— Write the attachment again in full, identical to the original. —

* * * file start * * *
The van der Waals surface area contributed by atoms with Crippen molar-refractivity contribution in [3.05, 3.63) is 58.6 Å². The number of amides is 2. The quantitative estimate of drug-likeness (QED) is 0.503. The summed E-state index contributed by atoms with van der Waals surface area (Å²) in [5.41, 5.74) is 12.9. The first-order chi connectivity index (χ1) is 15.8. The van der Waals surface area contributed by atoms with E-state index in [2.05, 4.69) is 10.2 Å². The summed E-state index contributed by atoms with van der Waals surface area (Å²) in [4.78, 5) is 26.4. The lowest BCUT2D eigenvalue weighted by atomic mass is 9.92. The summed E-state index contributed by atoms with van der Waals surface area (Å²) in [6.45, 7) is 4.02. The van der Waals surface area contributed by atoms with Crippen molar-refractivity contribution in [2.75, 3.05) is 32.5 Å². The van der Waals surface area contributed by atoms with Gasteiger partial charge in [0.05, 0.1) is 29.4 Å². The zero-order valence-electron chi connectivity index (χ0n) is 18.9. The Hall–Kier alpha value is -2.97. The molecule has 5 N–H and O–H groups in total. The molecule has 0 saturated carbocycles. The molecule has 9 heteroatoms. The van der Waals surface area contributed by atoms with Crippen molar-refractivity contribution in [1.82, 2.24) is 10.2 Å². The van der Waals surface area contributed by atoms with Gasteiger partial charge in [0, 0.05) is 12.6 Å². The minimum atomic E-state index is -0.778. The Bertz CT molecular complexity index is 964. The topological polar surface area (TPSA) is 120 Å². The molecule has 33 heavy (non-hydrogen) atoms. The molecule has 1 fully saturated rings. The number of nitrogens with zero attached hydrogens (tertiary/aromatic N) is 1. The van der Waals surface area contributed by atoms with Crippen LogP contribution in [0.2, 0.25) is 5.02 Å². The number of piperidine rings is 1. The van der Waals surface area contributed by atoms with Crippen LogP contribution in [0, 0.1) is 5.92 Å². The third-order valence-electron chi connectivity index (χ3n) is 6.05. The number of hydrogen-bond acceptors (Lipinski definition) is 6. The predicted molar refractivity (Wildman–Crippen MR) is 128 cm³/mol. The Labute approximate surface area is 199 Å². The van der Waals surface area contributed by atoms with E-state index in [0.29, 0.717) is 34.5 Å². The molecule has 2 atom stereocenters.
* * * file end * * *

The van der Waals surface area contributed by atoms with Crippen molar-refractivity contribution in [3.05, 3.63) is 58.6 Å². The number of amides is 2. The quantitative estimate of drug-likeness (QED) is 0.503. The summed E-state index contributed by atoms with van der Waals surface area (Å²) in [5.41, 5.74) is 12.9. The first-order chi connectivity index (χ1) is 15.8. The van der Waals surface area contributed by atoms with E-state index in [2.05, 4.69) is 10.2 Å². The summed E-state index contributed by atoms with van der Waals surface area (Å²) in [4.78, 5) is 26.4. The lowest BCUT2D eigenvalue weighted by atomic mass is 9.92. The summed E-state index contributed by atoms with van der Waals surface area (Å²) in [6.45, 7) is 4.02. The van der Waals surface area contributed by atoms with Crippen molar-refractivity contribution in [2.75, 3.05) is 32.5 Å². The van der Waals surface area contributed by atoms with Gasteiger partial charge in [0.05, 0.1) is 29.4 Å². The zero-order valence-electron chi connectivity index (χ0n) is 18.9. The Hall–Kier alpha value is -2.97. The molecule has 5 N–H and O–H groups in total. The molecule has 0 saturated carbocycles. The molecule has 9 heteroatoms. The van der Waals surface area contributed by atoms with Crippen molar-refractivity contribution in [1.82, 2.24) is 10.2 Å². The van der Waals surface area contributed by atoms with Gasteiger partial charge in [0, 0.05) is 12.6 Å². The minimum atomic E-state index is -0.778. The Bertz CT molecular complexity index is 964. The topological polar surface area (TPSA) is 120 Å². The molecule has 33 heavy (non-hydrogen) atoms. The molecule has 1 fully saturated rings. The number of nitrogens with zero attached hydrogens (tertiary/aromatic N) is 1. The van der Waals surface area contributed by atoms with Crippen LogP contribution in [0.2, 0.25) is 5.02 Å². The number of piperidine rings is 1. The van der Waals surface area contributed by atoms with Crippen LogP contribution in [0, 0.1) is 5.92 Å². The third-order valence-electron chi connectivity index (χ3n) is 6.05. The number of hydrogen-bond acceptors (Lipinski definition) is 6. The predicted molar refractivity (Wildman–Crippen MR) is 128 cm³/mol. The Labute approximate surface area is 199 Å². The van der Waals surface area contributed by atoms with E-state index in [0.29, 0.717) is 34.5 Å². The molecule has 2 atom stereocenters.